Monday, January 3, 2011

On Photography - Susan Sontag

OK, I'm going to kick off one of my New Year's resolutions with a book post. Technically I read this just before Christmas but my latest read was Roland Barthes' Camera Lucida and frankly it was rather inaccessible. By which I mean, very inaccessible. It probably didn't help that I read it in translation but I found it painful and obscure, interesting but unlikeable. I can't imagine anyone wanting to read it for pleasure. Continuing the photographic theme though I found Susan Sontag's On Photography gripping. Both books are concerned with the theories of photography but Sontag's is less personal and wider reaching. Her writing style can be rather didactic but on the whole she is exciting and readable. Aside from the odd bits of Cold War mentality the book has aged well (it was published in 1977) and lots of the ideas still seem deeply pertinent today. Possibly they are even more relevant given the ever increasing power of the photo and image in our culture. Facebook was only launched in February 2004 and Sontag died in December that year so I don't know whether she could have imagined how it would explode or how personal style blogs and tumblrs would take over the internet. Some of her comments seem to be a direct response...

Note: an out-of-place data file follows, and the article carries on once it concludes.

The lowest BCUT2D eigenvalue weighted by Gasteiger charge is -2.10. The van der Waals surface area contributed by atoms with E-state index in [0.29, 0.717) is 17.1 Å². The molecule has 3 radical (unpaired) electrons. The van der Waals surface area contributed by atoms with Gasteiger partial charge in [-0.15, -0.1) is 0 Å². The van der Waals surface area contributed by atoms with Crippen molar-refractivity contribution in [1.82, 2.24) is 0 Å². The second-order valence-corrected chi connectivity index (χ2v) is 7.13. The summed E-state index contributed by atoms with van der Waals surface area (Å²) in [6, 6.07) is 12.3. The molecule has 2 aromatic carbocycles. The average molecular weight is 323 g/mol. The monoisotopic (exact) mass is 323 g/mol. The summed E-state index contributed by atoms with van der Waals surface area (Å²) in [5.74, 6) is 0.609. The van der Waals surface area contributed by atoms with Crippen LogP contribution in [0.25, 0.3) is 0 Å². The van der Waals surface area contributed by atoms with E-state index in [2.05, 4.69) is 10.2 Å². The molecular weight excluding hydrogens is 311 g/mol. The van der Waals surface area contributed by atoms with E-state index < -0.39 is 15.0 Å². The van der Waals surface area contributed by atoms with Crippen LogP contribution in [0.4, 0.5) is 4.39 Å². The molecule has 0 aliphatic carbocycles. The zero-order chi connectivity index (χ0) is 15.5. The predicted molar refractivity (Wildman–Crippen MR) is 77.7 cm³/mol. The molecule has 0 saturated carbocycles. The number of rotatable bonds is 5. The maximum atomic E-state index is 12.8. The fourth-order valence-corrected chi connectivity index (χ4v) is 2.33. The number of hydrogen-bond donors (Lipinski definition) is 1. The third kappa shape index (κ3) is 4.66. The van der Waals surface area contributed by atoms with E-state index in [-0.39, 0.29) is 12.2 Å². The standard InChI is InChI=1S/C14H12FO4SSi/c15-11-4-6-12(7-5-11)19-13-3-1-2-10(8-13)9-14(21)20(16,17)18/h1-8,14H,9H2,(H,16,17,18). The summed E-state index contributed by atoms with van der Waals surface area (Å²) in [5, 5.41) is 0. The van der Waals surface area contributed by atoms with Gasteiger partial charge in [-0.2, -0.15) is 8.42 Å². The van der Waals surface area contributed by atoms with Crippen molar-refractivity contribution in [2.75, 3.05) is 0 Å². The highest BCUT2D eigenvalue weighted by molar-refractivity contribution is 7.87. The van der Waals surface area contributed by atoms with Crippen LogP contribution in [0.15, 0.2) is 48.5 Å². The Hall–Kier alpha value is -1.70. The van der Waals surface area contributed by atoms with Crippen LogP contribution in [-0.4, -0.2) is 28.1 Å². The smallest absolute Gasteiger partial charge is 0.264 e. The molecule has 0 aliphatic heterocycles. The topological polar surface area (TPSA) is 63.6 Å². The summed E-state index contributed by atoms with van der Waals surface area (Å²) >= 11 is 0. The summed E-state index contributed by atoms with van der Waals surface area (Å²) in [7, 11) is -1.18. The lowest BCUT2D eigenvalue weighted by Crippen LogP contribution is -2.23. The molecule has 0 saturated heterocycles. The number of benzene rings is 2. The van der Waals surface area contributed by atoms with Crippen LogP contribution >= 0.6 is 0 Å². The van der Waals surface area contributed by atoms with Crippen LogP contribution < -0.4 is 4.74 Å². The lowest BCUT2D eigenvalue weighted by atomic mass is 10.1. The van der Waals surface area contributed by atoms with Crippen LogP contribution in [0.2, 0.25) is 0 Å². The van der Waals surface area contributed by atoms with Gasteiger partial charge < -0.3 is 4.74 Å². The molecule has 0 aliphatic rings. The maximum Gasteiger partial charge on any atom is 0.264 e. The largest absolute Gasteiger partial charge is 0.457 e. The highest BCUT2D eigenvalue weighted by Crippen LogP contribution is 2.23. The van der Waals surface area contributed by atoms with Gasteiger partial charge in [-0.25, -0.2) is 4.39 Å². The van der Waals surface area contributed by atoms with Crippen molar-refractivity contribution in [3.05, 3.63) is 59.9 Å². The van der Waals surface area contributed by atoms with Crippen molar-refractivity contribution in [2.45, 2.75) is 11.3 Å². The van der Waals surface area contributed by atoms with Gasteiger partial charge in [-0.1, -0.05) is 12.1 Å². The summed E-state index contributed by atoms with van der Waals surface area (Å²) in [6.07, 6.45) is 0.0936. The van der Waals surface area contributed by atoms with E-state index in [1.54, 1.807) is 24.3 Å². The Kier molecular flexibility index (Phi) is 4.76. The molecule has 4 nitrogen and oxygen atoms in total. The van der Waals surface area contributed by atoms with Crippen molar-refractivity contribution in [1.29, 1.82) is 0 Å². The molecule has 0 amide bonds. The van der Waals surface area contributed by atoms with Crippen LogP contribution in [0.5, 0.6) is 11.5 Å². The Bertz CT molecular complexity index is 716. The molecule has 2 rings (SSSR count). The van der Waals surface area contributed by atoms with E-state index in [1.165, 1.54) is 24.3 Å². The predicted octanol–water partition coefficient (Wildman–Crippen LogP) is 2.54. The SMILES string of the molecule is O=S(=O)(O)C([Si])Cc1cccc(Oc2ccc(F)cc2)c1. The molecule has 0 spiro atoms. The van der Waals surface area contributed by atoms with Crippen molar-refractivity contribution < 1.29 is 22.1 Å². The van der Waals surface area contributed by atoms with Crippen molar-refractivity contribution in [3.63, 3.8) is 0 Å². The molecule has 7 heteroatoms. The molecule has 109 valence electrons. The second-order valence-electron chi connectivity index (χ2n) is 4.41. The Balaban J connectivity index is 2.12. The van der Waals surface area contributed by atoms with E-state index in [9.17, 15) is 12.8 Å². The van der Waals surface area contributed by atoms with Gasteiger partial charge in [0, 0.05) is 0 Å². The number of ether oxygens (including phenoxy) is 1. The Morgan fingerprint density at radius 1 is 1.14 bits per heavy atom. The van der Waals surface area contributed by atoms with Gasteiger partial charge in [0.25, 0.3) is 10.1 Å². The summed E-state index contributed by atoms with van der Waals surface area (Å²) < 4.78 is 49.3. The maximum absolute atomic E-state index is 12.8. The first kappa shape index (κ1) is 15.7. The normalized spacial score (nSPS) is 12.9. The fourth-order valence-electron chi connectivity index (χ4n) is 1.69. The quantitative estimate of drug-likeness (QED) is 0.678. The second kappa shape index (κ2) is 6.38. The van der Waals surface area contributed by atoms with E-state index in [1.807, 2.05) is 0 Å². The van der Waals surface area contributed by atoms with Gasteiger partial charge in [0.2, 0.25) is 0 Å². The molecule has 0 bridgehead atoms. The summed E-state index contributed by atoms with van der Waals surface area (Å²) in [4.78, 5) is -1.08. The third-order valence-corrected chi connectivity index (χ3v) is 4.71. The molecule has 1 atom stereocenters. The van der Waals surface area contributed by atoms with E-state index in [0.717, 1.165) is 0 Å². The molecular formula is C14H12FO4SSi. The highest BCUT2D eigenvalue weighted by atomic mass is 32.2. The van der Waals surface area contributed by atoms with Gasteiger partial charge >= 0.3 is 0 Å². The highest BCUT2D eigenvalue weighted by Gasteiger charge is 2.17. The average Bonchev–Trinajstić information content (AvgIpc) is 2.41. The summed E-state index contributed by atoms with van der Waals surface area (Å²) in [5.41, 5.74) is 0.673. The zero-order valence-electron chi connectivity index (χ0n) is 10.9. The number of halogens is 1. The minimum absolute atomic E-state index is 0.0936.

'Needing to have reality confirmed and experience enhanced by photographs is an aesthetic consumerism to which everyone is now addicted' - This IS Facebook. This is sharing your holiday photos with the entire internet.

Photography 'is mainly a social rite, a defense against anxiety, and a tool of power'

'There is an aggression implicit in every use of the camera'

'All photographs are memento mori'

'Much of modern art is devoted to lowering the threshold of what is terrible'

'The camera's ability to transform reality into something beautiful derives from its relative weakness as a means of conveying truth'

 
On Photography is not a light, fun read but it is a seminal look at photography and if you are interested in the subject I would strongly recommend it. I think you only really need read the first third of the book (it gets a little bit repetitive after that) and there is so much there. A fascinating look at something that plays such a huge and often unnoticed role in our lives.

Chuck x

1 comment:

  1. I totally agree! I had to read Camera Lucida for a class and i didn't have a clue what it was going on about half the time!

    I am so off to Hart's bakery by the way! Looks amazing from the website :) Their hot choc sounds divine!

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